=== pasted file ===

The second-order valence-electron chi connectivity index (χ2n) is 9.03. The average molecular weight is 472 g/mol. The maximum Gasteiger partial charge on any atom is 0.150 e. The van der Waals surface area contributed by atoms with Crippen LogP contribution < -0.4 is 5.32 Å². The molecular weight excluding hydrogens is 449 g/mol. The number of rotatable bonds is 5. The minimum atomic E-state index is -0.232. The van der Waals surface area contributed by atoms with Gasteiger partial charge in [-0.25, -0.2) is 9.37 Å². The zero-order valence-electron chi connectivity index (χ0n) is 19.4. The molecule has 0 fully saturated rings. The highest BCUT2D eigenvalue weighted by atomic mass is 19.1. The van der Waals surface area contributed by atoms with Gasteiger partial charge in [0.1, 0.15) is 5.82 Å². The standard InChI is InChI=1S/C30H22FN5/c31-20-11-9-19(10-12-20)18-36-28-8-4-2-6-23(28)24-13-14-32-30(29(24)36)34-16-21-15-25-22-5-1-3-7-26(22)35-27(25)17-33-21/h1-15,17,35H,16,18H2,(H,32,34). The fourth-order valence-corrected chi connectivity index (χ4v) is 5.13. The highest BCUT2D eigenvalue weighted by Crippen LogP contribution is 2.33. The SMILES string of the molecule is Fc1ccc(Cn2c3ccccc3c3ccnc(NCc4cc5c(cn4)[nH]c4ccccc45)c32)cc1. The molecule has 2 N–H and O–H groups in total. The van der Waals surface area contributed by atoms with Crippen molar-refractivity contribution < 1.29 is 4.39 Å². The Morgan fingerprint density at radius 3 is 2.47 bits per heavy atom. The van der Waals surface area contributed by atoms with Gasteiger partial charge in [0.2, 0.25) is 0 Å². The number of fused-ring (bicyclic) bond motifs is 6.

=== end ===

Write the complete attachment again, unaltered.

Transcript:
The second-order valence-electron chi connectivity index (χ2n) is 9.03. The average molecular weight is 472 g/mol. The maximum Gasteiger partial charge on any atom is 0.150 e. The van der Waals surface area contributed by atoms with Crippen LogP contribution < -0.4 is 5.32 Å². The molecular weight excluding hydrogens is 449 g/mol. The number of rotatable bonds is 5. The minimum atomic E-state index is -0.232. The van der Waals surface area contributed by atoms with Gasteiger partial charge in [-0.25, -0.2) is 9.37 Å². The zero-order valence-electron chi connectivity index (χ0n) is 19.4. The molecule has 0 fully saturated rings. The highest BCUT2D eigenvalue weighted by atomic mass is 19.1. The van der Waals surface area contributed by atoms with Gasteiger partial charge in [0.1, 0.15) is 5.82 Å². The standard InChI is InChI=1S/C30H22FN5/c31-20-11-9-19(10-12-20)18-36-28-8-4-2-6-23(28)24-13-14-32-30(29(24)36)34-16-21-15-25-22-5-1-3-7-26(22)35-27(25)17-33-21/h1-15,17,35H,16,18H2,(H,32,34). The fourth-order valence-corrected chi connectivity index (χ4v) is 5.13. The highest BCUT2D eigenvalue weighted by Crippen LogP contribution is 2.33. The SMILES string of the molecule is Fc1ccc(Cn2c3ccccc3c3ccnc(NCc4cc5c(cn4)[nH]c4ccccc45)c32)cc1. The molecule has 2 N–H and O–H groups in total. The van der Waals surface area contributed by atoms with Crippen molar-refractivity contribution < 1.29 is 4.39 Å². The Morgan fingerprint density at radius 3 is 2.47 bits per heavy atom. The van der Waals surface area contributed by atoms with Gasteiger partial charge in [0.2, 0.25) is 0 Å². The number of fused-ring (bicyclic) bond motifs is 6.